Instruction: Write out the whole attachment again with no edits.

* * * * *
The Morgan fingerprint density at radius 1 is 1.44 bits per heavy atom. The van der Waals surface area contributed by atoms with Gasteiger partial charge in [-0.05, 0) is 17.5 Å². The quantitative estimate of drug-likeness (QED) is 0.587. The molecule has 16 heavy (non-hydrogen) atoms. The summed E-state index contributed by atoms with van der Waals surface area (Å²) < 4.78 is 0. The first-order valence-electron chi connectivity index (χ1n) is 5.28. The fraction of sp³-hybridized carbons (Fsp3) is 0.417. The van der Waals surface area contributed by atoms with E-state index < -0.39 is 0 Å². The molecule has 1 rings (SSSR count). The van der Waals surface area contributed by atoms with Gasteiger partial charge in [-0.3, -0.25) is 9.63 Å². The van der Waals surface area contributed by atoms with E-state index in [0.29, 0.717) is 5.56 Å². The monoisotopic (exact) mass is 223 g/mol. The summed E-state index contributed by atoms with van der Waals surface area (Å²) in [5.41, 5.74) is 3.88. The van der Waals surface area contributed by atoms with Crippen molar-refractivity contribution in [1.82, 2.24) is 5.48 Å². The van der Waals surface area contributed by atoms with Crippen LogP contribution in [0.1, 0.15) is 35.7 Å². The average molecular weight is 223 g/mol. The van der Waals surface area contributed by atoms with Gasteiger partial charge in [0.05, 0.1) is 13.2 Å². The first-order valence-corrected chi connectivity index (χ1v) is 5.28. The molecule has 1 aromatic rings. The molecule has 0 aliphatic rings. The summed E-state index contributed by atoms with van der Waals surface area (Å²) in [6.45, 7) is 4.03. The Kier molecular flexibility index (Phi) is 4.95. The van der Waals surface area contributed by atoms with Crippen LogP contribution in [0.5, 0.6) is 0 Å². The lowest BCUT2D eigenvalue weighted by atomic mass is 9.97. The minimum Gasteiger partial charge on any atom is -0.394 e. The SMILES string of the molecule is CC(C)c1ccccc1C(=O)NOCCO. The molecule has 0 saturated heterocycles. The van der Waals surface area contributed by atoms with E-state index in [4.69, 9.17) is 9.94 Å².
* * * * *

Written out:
The Morgan fingerprint density at radius 1 is 1.44 bits per heavy atom. The van der Waals surface area contributed by atoms with Gasteiger partial charge in [-0.05, 0) is 17.5 Å². The quantitative estimate of drug-likeness (QED) is 0.587. The molecule has 16 heavy (non-hydrogen) atoms. The summed E-state index contributed by atoms with van der Waals surface area (Å²) < 4.78 is 0. The first-order valence-electron chi connectivity index (χ1n) is 5.28. The fraction of sp³-hybridized carbons (Fsp3) is 0.417. The van der Waals surface area contributed by atoms with E-state index < -0.39 is 0 Å². The molecule has 1 rings (SSSR count). The van der Waals surface area contributed by atoms with Gasteiger partial charge in [-0.3, -0.25) is 9.63 Å². The van der Waals surface area contributed by atoms with E-state index in [0.29, 0.717) is 5.56 Å². The monoisotopic (exact) mass is 223 g/mol. The summed E-state index contributed by atoms with van der Waals surface area (Å²) in [5.41, 5.74) is 3.88. The van der Waals surface area contributed by atoms with Crippen molar-refractivity contribution in [1.82, 2.24) is 5.48 Å². The van der Waals surface area contributed by atoms with Crippen LogP contribution in [0.1, 0.15) is 35.7 Å². The average molecular weight is 223 g/mol. The van der Waals surface area contributed by atoms with Gasteiger partial charge in [0.05, 0.1) is 13.2 Å². The first-order valence-corrected chi connectivity index (χ1v) is 5.28. The molecule has 1 aromatic rings. The molecule has 0 aliphatic rings. The summed E-state index contributed by atoms with van der Waals surface area (Å²) in [6.45, 7) is 4.03. The Kier molecular flexibility index (Phi) is 4.95. The van der Waals surface area contributed by atoms with Crippen LogP contribution in [0.5, 0.6) is 0 Å². The lowest BCUT2D eigenvalue weighted by atomic mass is 9.97. The minimum Gasteiger partial charge on any atom is -0.394 e. The SMILES string of the molecule is CC(C)c1ccccc1C(=O)NOCCO. The molecule has 0 saturated heterocycles. The van der Waals surface area contributed by atoms with E-state index in [4.69, 9.17) is 9.94 Å².